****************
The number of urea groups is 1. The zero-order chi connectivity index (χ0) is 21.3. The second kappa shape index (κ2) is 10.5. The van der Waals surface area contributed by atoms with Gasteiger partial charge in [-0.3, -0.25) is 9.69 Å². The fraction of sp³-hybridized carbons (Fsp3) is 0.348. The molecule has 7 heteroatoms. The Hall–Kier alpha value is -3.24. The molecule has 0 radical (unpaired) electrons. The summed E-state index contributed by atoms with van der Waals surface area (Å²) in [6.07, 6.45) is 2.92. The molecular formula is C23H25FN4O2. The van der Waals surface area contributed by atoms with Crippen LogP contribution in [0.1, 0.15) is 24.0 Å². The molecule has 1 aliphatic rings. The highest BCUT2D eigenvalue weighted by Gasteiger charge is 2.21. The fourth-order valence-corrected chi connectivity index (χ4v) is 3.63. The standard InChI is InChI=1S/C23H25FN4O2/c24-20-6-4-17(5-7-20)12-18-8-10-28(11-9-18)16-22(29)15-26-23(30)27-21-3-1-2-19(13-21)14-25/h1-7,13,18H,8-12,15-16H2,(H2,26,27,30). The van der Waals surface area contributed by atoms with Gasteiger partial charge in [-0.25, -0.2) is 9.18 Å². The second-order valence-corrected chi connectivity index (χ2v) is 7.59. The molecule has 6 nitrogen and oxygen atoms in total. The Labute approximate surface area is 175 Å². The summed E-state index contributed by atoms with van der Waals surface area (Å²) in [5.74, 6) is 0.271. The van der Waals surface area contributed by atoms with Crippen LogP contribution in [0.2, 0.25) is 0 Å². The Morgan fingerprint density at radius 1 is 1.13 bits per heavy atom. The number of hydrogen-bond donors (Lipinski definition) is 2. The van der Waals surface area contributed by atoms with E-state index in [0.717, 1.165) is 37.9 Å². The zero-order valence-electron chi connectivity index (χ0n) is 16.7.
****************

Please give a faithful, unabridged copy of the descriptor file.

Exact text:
The number of urea groups is 1. The zero-order chi connectivity index (χ0) is 21.3. The second kappa shape index (κ2) is 10.5. The van der Waals surface area contributed by atoms with Gasteiger partial charge in [-0.3, -0.25) is 9.69 Å². The fraction of sp³-hybridized carbons (Fsp3) is 0.348. The molecule has 7 heteroatoms. The Hall–Kier alpha value is -3.24. The molecule has 0 radical (unpaired) electrons. The summed E-state index contributed by atoms with van der Waals surface area (Å²) in [6.07, 6.45) is 2.92. The molecular formula is C23H25FN4O2. The van der Waals surface area contributed by atoms with Crippen LogP contribution in [0.1, 0.15) is 24.0 Å². The molecule has 1 aliphatic rings. The highest BCUT2D eigenvalue weighted by Gasteiger charge is 2.21. The fourth-order valence-corrected chi connectivity index (χ4v) is 3.63. The standard InChI is InChI=1S/C23H25FN4O2/c24-20-6-4-17(5-7-20)12-18-8-10-28(11-9-18)16-22(29)15-26-23(30)27-21-3-1-2-19(13-21)14-25/h1-7,13,18H,8-12,15-16H2,(H2,26,27,30). The van der Waals surface area contributed by atoms with Gasteiger partial charge in [-0.25, -0.2) is 9.18 Å². The second-order valence-corrected chi connectivity index (χ2v) is 7.59. The molecule has 6 nitrogen and oxygen atoms in total. The Labute approximate surface area is 175 Å². The summed E-state index contributed by atoms with van der Waals surface area (Å²) in [5.74, 6) is 0.271. The van der Waals surface area contributed by atoms with Crippen LogP contribution in [0.2, 0.25) is 0 Å². The Morgan fingerprint density at radius 1 is 1.13 bits per heavy atom. The number of hydrogen-bond donors (Lipinski definition) is 2. The van der Waals surface area contributed by atoms with E-state index in [0.717, 1.165) is 37.9 Å². The zero-order valence-electron chi connectivity index (χ0n) is 16.7.